Divisions within Obama administration growing over how to end Afghan war


From Karen DeYoung, the Washington Post:  With war fatigue growing and an election looming, the Obama administration has bumpily embarked on its endgame in Afghanistan.

In recent weeks, closed-door strategizing over Taliban peace talks, the pace of NATO’s combat handover and withdrawal, and the future of U.S. relations with Afghanistan and Pakistan have suddenly become part of the public and political debate.

But revelations about plans already in motion have emerged sooner than the administration has been prepared to explain them, complicating efforts to turn them into a coherent whole and build support.

“There are people at every piece of this — the Taliban, Islamabad, Kabul and Washington” — who object to or are trying to influence elements of the emerging strategy, a senior administration official said, speaking on condition of anonymity to talk more candidly. “They use leaking as a tool.”

Last week, days after French President Nicolas Sarkozy proposed transitioning combat responsibilities to Afghan forces a full year ahead of NATO’s schedule, Defense Secretary Leon E. Panetta told reporters that the administration anticipated doing just that.

U.S. and Afghan military forces on the battlefield responded with open concern that they weren’t ready for an early turnover. At the White House, aides grumbled that only President Obama could announce a new timetable and that he wouldn’t be addressing the issue until a NATO summit in May.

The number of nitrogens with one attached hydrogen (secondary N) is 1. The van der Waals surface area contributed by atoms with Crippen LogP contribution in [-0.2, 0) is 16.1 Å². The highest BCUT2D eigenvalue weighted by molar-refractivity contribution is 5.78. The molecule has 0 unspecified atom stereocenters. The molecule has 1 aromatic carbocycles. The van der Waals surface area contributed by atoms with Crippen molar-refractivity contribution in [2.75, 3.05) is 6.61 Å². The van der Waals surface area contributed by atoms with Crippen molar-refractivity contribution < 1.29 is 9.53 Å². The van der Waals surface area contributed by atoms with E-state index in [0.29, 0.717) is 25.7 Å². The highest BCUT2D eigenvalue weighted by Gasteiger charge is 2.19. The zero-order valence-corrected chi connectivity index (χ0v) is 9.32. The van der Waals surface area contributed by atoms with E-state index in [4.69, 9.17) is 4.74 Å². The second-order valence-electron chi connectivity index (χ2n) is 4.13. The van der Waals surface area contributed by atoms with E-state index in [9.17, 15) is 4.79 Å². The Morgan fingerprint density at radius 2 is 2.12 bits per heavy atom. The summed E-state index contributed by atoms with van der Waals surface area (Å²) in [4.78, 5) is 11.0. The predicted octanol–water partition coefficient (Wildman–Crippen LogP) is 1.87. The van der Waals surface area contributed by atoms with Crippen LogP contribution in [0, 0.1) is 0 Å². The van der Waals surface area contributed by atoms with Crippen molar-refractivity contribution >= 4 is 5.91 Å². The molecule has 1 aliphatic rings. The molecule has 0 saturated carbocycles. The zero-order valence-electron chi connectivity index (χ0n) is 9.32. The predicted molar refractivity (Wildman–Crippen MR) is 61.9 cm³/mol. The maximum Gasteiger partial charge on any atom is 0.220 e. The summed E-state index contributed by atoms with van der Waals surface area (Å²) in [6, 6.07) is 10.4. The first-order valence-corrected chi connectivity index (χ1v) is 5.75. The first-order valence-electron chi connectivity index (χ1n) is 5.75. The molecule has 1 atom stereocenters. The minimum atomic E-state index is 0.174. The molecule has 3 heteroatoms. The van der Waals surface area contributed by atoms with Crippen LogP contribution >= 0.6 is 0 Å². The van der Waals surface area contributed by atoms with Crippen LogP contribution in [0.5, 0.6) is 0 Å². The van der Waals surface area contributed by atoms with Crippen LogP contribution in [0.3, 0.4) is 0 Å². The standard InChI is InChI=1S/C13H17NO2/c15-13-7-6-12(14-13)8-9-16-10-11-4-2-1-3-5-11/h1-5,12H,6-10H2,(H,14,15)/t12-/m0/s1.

Panetta’s comments also poured fuel on an ongoing debate within the administration’s national security team over the right balance between talking to the Taliban and fighting them, even as the troop-heavy counterinsurgency argument that won Obama’s approval two years ago has shifted in favor of those who advocated a sleeker counterterrorism force.

Some senior officials privately echoed Republican critics, who argue that an earlier end to the combat mission — or even public discussion of one — would weaken the administration’s hand as State Department and National Security Council officials prepare for another meeting with Taliban representatives this month in Qatar, and as the military girds for this summer’s fighting season. . . .

The administration says no military decisions will be made before the NATO summit. On the negotiating front, it interprets the myriad moving parts as progress. “A year ago,” the first senior official said, “nobody was talking about a peace process. You have to say that today, lots of people are talking about an Afghan peace process. No one knows how all this will turn out.”  (graphic: Jeff Parker/Florida Today)

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